Actual Mechanisms Behind the Changes Associated With Aging Research Proposal

Excerpt from Research Proposal :

Physiological Changes Associated With Aging

Aging is the complex and inevitable process of tissue and organ system degeneration. Though largely influenced by genetics, aging is also dependent upon a number of environmental factors including exercise, diet, childhood personality, and exposure to ionizing radiation, pollutants, or microorganisms. The physiological changes that occur as an individual's age advances can be grouped into three, with the first category encompassing changes in such homeostatic mechanisms as extracellular fluid volumes, blood, and temperature; the second encompassing changes related to decreasing organ mass; and the third, changes in the body's functional reserve systems. Promoting the health of an aging population is crucial not only because it ensures the well-being of ageing individuals, but also because it significantly reduces the burden imposed upon a country's medical system. It is with this in mind that this text collates knowledge and research to examine, in a deeper sense, the physiological changes associated with aging.


Bherer, Erickson and Liu-Ambrose (2013); Saber, 2013

Bherer et al. (2013) express that the physiological changes associated with aging are more pronounced among individuals aged above 85, although this basically depends upon one's lifestyle and genetic factors. Saber (2013) posits that these changes may affect an individual's response to illness and functional reserve stressors. Both articles outline a variety of physiological changes associated with aging. These, together with their etiologies, implications, and assessment parameters have, for purposes of simplicity, been put together, organized, and summarized in the tabular representation below.

Associated Changes



Cardiovascular changes

-stiffening and thickening of arterial walls, reduced compliance

-mitral and atrial valve sclerosis brought about by atrial and left ventricular hypertrophy

-cool extremities brought about by decreasing peripheral and increasing arterial pulses

-Low cardiac reserve;

a) No change in cardiac output or heart rate when individual is at rest

b) Diminished cardiac output, giving rise to slow tachycardia recovery, shortness of breath and fatigue when individual is under stress

-Inflamed varicosities, increasing the risk of hypertension, or diuretic-induced hypotension

Pulmonary system

-Stiff chest wall and diminished muscle strength

-reduced cough reflex, macrophage and ciliary activity

-reduced hypercapnia and hypoxia responses

-Low pulmonary reserve;

a) No change at rest

b) Diminished exercise tolerance, and dyspnea, while under stress

-decreased clearance of foreign matter through mucus and cough

-diminishing respiratory excursion, at times as low as 12-24 breaths per minute

Genitourinary and renal systems

GFR (renal function) determination / calculation of the rate at which creatinine clears)

-Diminishing drug clearance, kidney mass, and reduced blood flow

- Decreased muscle tone and bladder elasticity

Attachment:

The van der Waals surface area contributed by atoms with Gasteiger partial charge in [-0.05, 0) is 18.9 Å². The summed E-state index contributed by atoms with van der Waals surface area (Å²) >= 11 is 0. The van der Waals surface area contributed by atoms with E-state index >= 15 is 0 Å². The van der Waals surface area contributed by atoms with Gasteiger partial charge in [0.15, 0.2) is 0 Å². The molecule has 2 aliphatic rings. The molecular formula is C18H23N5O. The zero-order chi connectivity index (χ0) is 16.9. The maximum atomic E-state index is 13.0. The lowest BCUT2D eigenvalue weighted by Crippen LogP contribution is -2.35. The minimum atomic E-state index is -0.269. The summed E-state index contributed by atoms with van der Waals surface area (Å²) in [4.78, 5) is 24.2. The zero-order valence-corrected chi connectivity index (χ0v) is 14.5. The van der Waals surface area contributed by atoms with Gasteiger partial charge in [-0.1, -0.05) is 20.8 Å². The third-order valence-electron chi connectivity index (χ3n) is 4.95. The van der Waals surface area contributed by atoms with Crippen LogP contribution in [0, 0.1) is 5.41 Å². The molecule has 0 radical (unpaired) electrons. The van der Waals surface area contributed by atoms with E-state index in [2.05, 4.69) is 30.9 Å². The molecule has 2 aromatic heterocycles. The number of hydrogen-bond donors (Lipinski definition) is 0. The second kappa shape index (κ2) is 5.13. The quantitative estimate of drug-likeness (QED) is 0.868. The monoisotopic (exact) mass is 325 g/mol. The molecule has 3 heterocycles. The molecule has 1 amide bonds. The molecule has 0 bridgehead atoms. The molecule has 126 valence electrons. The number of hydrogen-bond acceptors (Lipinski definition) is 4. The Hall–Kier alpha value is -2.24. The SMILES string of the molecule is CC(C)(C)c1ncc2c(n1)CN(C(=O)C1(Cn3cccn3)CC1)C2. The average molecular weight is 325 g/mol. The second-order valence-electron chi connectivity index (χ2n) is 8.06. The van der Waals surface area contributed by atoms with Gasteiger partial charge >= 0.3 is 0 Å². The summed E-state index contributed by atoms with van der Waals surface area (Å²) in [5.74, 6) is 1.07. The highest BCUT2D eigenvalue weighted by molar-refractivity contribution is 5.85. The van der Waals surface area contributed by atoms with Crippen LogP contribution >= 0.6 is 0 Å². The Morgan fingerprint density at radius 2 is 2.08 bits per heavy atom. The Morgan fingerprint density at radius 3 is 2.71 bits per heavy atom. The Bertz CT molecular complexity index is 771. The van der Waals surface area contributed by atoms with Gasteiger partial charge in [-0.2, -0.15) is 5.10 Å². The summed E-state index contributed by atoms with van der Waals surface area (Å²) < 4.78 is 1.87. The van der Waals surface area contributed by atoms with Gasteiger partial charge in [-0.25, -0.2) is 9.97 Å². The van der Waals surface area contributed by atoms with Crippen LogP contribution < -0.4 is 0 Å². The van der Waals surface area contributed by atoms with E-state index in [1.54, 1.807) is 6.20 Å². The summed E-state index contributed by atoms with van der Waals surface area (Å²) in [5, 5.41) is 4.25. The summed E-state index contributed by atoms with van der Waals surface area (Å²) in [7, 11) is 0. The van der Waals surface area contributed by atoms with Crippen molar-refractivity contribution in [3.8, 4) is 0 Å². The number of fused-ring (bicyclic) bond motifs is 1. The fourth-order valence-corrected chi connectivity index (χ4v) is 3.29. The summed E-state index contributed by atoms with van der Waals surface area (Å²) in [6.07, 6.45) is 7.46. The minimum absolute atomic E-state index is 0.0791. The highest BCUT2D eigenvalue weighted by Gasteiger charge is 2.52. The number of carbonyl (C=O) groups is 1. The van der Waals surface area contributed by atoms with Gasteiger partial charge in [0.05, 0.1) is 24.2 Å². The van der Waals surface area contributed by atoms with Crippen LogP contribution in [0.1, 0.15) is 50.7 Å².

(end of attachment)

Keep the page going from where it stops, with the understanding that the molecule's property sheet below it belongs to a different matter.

-Increased nocturnal urine production

-enlargement of the prostrate in males, with a high BPH risk

-Low renal function reserve

-adverse reaction to drugs

-urine incontinence

Gastrointestinal and oropharyngeal systems

The mass index of a relatively healthy body essentially falls between 18.5 and 24.9kg/m2; 25-29.9 represents overweight, and 30 plus represents obesity

-decreased drug metabolism due to diminishing hepatic activity

-Impaired defecation sensation

-Protective mucosa atrophy

-Delayed emptying of the stomach

-chewing impairment, leading to electrolyte imbalance and eventually, poor nutrition

-high risk of acid-induced ulcers and GERD maldigestion due to altered absorption of drugs

-Fecal incontinence

Musculoskeletal system

Reduction in muscle strength and mass

-diminished exercise tolerance

-Fat redistribution, resulting in lean body mass

-Bone fractures

-height reduction, erosion of articular cartilage, and reduced tendon strength

-unstable gait, increasing the risk of disability

-high osteoporosis and osteopenia risks

-osteoarthritis risk

Cognition and nervous system

-reduction in transmitters and neurons

-cerebral dendrites modification

-impaired thermoregulation

- neurodegenerative diseases and sleep disorders

-slow cognitive processing speed

-absent or…

Sources Used in Document:


Bherer, L., Erickson, K.I. & Liu-Ambrose, T. (2013). A Review of the Effects of Physical Activity and Exercise on Cognitive and Brain Functions in Older Adults. Journal of Aging Research, vol. 2013. Retrieved 8 April 2014 from [HIDDEN]

Glassock, R.J. (2009). The GFR Decline with Aging: A Sign of Normal Senescence, Not Disease. Nephrology Times, 2(9), 6-8.

Heckman, G., Gray, L.C. & Hirdes, J. (2013). Addressing Healthcare Needs for Frail Seniors in Canada: the Role of InterRAI Instruments. Canadian Geriatrics Society Journal of CME, 3(3), 8-16.

Saber, A. (2013). Perioperative Care of Elderly Surgical Patients. American Medical Journal, 4(1), 63-77.

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